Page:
Goldman Poised To Win Battle For Hastings
An arm of Goldman Sachs, the Wall Street banking giant, is in advanced talks about taking control of a major stake in Hastings, one of Britain's biggest car insurance providers.
Sky News has learnt that one of Goldman's private equity funds has entered exclusive negotiations in recent days about buying a minority shareholding in the Sussex-based insurer.
People close to the discussions said that the US bank's GS Capital Partners operation was likely to invest around £150m for the stake.
Hastings' board is also finalising plans to raise more than £400m through a new bond that will enable the company's shareholders to realise part of their investments.
Doing so will realise a multimillion pound windfall for Neil Utley, Hastings' chairman, who owns a substantial stake in the business, although he is understood to be planning to retain part of his shareholding after the deal is completed.
Goldman's private equity arm, which in the past has owned stakes in companies including Burger King, the fast food chain, is understood to have been granted an exclusivity period lasting several weeks.
Its desire to secure a deal valuing Hastings at about £600m is interesting because it comes at a time when many of the world's biggest banks are retrenching from principal investment activities because of increasingly onerous capital requirements.
Goldman itself is attempting to offload Rothesay Life, a pensions buyout firm it set up several years ago, because of the new capital rules.
Sky News revealed Hastings' plans to sell a minority stake earlier this year, since when the company's advisers have held talks with a large number of private equity firms, including Advent International, BC Partners and Bridgepoint.
Hastings is focused expansion strategy following an acceleration in earnings before interest, tax, depreciation and amortisation (EBITDA) to roughly £70m last year.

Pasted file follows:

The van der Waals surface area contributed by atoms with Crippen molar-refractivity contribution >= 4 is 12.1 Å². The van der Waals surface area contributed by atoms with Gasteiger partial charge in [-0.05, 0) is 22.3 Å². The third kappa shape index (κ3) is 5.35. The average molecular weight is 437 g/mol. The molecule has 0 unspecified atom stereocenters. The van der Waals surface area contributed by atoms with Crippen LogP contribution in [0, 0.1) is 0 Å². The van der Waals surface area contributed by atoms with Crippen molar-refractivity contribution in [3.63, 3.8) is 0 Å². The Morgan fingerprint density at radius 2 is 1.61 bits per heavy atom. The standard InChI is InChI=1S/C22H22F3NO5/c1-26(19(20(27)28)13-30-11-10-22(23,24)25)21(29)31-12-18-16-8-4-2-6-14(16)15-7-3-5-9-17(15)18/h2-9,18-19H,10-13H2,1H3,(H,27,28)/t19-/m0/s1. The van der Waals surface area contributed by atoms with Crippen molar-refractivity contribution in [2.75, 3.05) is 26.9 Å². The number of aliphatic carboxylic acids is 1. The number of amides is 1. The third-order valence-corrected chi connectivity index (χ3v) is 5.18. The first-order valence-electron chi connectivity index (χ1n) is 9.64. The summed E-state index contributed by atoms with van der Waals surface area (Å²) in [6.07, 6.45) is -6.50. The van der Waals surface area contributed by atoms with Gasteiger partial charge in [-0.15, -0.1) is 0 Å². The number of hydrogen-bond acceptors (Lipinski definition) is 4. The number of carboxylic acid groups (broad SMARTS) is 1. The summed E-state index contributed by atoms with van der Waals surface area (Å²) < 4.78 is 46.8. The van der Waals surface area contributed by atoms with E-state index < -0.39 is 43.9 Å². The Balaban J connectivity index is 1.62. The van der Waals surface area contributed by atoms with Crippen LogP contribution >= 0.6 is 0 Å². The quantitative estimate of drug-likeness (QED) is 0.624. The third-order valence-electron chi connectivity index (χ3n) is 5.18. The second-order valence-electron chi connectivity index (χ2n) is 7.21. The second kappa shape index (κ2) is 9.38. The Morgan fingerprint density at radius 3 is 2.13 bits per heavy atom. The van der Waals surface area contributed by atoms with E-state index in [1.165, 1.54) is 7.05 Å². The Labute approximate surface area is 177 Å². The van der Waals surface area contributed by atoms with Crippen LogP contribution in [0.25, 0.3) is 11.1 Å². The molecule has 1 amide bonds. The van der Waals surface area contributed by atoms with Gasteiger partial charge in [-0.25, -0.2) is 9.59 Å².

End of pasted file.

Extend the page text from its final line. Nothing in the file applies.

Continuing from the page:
The company has around one million customers, and Gary Hoffman, who joined 12 months ago as group chief executive, has stated a target of trebling that number by 2020.
Mr Hoffman led the turnaround of Northern Rock during its period in Government ownership following the run on the mortgage lender in the autumn of 2007 which heralded the start of Britain's banking crisis.
He then spent two years as chief executive of NBNK Investments, a vehicle set up to acquire retail banking assets, but which was rebuffed in favour of the Co-operative Group in the contest to buy 632 branches from Lloyds Banking Group. That deal collapsed amid the capital crisis at the Co-Op earlier this year.
Based in Bexhill, East Sussex, Hastings employs more than 1400 people, over 80pc of whom are understood to be shareholders in the company. It is chaired by Neil Utley, the entrepreneur who led a management buyout several years ago.
Insiders cautioned, however, that no decision had been reached about any new investor being brought in and that Hastings' board could decide against a sale.
Hastings' valuation from a deal has been buoyed by the successful recent flotation on the London Stock Exchange of Direct Line Group, although Esure has seen its shares slide since listing.
Mr Hoffman's arrival last year triggered suggestions that Hastings would also look to go public, but the company has no plans to do so. Acquired by Insurance Australia Group in 2006, Hastings changed hands again in 2009 when it was subject to Mr Utley's management buyout.
Evercore and Peel Hunt have been advising the company on the talks about a stake sale, while Credit Suisse and JP Morgan have been overseeing the bond issue.
In a statement earlier this year, a Hastings spokeswoman said: "Hastings is a fast growing, successful general insurance business. We have exciting plans to continue with this growth.
"As part of their next phase of development the existing shareholders are exploring the possibility of introducing new private investors to share in the further growth of the business, and allowing the management team to focus on delivering its plan. However, as they are confident about the future success of the business, Neil Utley and the other shareholders will retain a significant shareholding.
"There is no certainty that a transaction will follow and the existing shareholders continue to keep all options open. Hastings is a privately owned company and, under this plan, would remain so."